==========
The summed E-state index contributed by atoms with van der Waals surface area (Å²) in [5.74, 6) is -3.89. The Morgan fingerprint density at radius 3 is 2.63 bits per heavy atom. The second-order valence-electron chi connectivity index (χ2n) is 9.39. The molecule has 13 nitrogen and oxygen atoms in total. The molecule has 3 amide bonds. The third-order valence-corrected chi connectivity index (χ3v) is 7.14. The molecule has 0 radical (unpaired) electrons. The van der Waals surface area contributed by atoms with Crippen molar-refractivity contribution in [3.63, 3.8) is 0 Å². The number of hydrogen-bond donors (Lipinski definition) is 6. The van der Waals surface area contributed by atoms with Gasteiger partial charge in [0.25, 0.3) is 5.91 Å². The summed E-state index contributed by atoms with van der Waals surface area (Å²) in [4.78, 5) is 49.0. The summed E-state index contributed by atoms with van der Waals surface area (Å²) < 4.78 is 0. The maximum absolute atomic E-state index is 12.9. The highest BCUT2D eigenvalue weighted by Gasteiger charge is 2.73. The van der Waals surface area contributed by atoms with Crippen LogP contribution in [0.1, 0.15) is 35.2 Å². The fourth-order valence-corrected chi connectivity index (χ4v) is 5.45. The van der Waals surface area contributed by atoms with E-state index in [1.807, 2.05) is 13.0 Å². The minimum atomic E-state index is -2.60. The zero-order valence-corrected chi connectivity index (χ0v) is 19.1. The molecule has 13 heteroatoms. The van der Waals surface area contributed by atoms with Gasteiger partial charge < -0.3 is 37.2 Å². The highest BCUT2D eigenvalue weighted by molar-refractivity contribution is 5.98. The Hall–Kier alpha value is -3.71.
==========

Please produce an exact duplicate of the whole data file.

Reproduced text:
The summed E-state index contributed by atoms with van der Waals surface area (Å²) in [5.74, 6) is -3.89. The Morgan fingerprint density at radius 3 is 2.63 bits per heavy atom. The second-order valence-electron chi connectivity index (χ2n) is 9.39. The molecule has 13 nitrogen and oxygen atoms in total. The molecule has 3 amide bonds. The third-order valence-corrected chi connectivity index (χ3v) is 7.14. The molecule has 0 radical (unpaired) electrons. The van der Waals surface area contributed by atoms with Crippen molar-refractivity contribution in [3.63, 3.8) is 0 Å². The number of hydrogen-bond donors (Lipinski definition) is 6. The van der Waals surface area contributed by atoms with Gasteiger partial charge in [0.25, 0.3) is 5.91 Å². The summed E-state index contributed by atoms with van der Waals surface area (Å²) in [4.78, 5) is 49.0. The summed E-state index contributed by atoms with van der Waals surface area (Å²) < 4.78 is 0. The maximum absolute atomic E-state index is 12.9. The highest BCUT2D eigenvalue weighted by Gasteiger charge is 2.73. The van der Waals surface area contributed by atoms with Crippen LogP contribution in [0.1, 0.15) is 35.2 Å². The fourth-order valence-corrected chi connectivity index (χ4v) is 5.45. The van der Waals surface area contributed by atoms with E-state index in [1.807, 2.05) is 13.0 Å². The minimum atomic E-state index is -2.60. The zero-order valence-corrected chi connectivity index (χ0v) is 19.1. The molecule has 13 heteroatoms. The van der Waals surface area contributed by atoms with Gasteiger partial charge < -0.3 is 37.2 Å². The highest BCUT2D eigenvalue weighted by molar-refractivity contribution is 5.98. The Hall–Kier alpha value is -3.71.